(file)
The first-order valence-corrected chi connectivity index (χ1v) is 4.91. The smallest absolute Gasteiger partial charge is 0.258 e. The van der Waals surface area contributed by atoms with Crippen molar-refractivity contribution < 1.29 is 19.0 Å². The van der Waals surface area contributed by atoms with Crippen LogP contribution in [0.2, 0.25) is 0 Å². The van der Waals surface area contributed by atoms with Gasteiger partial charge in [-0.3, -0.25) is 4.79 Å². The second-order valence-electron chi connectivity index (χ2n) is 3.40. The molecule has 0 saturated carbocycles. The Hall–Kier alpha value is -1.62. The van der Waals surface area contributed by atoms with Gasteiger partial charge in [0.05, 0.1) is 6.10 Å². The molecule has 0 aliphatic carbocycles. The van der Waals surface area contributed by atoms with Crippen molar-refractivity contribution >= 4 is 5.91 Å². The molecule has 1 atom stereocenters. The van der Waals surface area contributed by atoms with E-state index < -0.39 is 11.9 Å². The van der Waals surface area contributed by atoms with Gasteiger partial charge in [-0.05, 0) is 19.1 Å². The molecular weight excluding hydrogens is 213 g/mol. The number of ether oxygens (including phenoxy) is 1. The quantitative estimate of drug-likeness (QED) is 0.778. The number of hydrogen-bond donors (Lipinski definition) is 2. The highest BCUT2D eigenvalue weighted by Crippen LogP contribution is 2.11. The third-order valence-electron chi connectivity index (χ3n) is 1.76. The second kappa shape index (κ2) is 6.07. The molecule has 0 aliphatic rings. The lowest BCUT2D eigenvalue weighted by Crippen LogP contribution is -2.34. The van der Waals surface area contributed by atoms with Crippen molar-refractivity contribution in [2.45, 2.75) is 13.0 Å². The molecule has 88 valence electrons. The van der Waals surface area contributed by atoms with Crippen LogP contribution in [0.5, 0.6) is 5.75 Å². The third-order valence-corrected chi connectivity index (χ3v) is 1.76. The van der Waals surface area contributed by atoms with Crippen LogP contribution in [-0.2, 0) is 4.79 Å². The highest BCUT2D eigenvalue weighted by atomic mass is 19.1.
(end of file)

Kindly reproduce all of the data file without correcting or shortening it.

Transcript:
The first-order valence-corrected chi connectivity index (χ1v) is 4.91. The smallest absolute Gasteiger partial charge is 0.258 e. The van der Waals surface area contributed by atoms with Crippen molar-refractivity contribution < 1.29 is 19.0 Å². The van der Waals surface area contributed by atoms with Crippen LogP contribution in [0.2, 0.25) is 0 Å². The van der Waals surface area contributed by atoms with Gasteiger partial charge in [-0.3, -0.25) is 4.79 Å². The second-order valence-electron chi connectivity index (χ2n) is 3.40. The molecule has 0 saturated carbocycles. The Hall–Kier alpha value is -1.62. The van der Waals surface area contributed by atoms with Gasteiger partial charge in [0.05, 0.1) is 6.10 Å². The molecule has 0 aliphatic carbocycles. The van der Waals surface area contributed by atoms with Crippen molar-refractivity contribution >= 4 is 5.91 Å². The molecule has 1 atom stereocenters. The van der Waals surface area contributed by atoms with E-state index < -0.39 is 11.9 Å². The van der Waals surface area contributed by atoms with Gasteiger partial charge in [-0.05, 0) is 19.1 Å². The molecular weight excluding hydrogens is 213 g/mol. The number of ether oxygens (including phenoxy) is 1. The quantitative estimate of drug-likeness (QED) is 0.778. The number of hydrogen-bond donors (Lipinski definition) is 2. The highest BCUT2D eigenvalue weighted by Crippen LogP contribution is 2.11. The third-order valence-electron chi connectivity index (χ3n) is 1.76. The second kappa shape index (κ2) is 6.07. The molecule has 0 aliphatic rings. The lowest BCUT2D eigenvalue weighted by Crippen LogP contribution is -2.34. The van der Waals surface area contributed by atoms with Crippen molar-refractivity contribution in [2.45, 2.75) is 13.0 Å². The molecule has 88 valence electrons. The van der Waals surface area contributed by atoms with Crippen LogP contribution in [0.5, 0.6) is 5.75 Å². The third-order valence-corrected chi connectivity index (χ3v) is 1.76. The van der Waals surface area contributed by atoms with Crippen LogP contribution in [-0.2, 0) is 4.79 Å². The highest BCUT2D eigenvalue weighted by atomic mass is 19.1.